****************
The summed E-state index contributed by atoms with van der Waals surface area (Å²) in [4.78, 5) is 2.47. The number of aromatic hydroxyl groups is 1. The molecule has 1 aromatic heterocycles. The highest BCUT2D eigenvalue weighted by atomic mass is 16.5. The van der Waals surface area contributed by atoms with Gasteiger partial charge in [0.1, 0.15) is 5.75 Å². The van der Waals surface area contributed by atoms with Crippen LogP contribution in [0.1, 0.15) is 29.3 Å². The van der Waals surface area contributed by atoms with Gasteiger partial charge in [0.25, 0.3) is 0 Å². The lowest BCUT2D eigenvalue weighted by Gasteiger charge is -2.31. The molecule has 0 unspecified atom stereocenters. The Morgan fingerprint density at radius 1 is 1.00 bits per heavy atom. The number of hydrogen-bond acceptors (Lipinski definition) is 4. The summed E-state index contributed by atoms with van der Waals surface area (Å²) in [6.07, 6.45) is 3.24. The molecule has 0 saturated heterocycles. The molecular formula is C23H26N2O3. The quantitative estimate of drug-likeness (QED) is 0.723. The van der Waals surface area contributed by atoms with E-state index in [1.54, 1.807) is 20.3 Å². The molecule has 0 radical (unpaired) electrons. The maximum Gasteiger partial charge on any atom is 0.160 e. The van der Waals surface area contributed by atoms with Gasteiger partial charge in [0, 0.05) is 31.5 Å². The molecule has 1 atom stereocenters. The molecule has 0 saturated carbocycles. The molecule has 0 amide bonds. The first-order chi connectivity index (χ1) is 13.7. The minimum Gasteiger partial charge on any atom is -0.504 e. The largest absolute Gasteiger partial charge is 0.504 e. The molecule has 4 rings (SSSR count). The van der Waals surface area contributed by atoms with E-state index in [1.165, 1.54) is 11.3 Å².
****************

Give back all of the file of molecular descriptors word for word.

The summed E-state index contributed by atoms with van der Waals surface area (Å²) in [4.78, 5) is 2.47. The number of aromatic hydroxyl groups is 1. The molecule has 1 aromatic heterocycles. The highest BCUT2D eigenvalue weighted by atomic mass is 16.5. The van der Waals surface area contributed by atoms with Gasteiger partial charge in [0.1, 0.15) is 5.75 Å². The van der Waals surface area contributed by atoms with Crippen LogP contribution in [0.1, 0.15) is 29.3 Å². The van der Waals surface area contributed by atoms with Gasteiger partial charge in [0.25, 0.3) is 0 Å². The lowest BCUT2D eigenvalue weighted by Gasteiger charge is -2.31. The molecule has 0 unspecified atom stereocenters. The Morgan fingerprint density at radius 1 is 1.00 bits per heavy atom. The number of hydrogen-bond acceptors (Lipinski definition) is 4. The summed E-state index contributed by atoms with van der Waals surface area (Å²) in [6.07, 6.45) is 3.24. The molecule has 0 saturated heterocycles. The molecular formula is C23H26N2O3. The quantitative estimate of drug-likeness (QED) is 0.723. The van der Waals surface area contributed by atoms with E-state index in [1.54, 1.807) is 20.3 Å². The molecule has 0 radical (unpaired) electrons. The maximum Gasteiger partial charge on any atom is 0.160 e. The van der Waals surface area contributed by atoms with Gasteiger partial charge in [0, 0.05) is 31.5 Å². The molecule has 1 atom stereocenters. The molecule has 0 saturated carbocycles. The molecule has 0 amide bonds. The first-order chi connectivity index (χ1) is 13.7. The minimum Gasteiger partial charge on any atom is -0.504 e. The largest absolute Gasteiger partial charge is 0.504 e. The molecule has 4 rings (SSSR count). The van der Waals surface area contributed by atoms with E-state index in [1.165, 1.54) is 11.3 Å².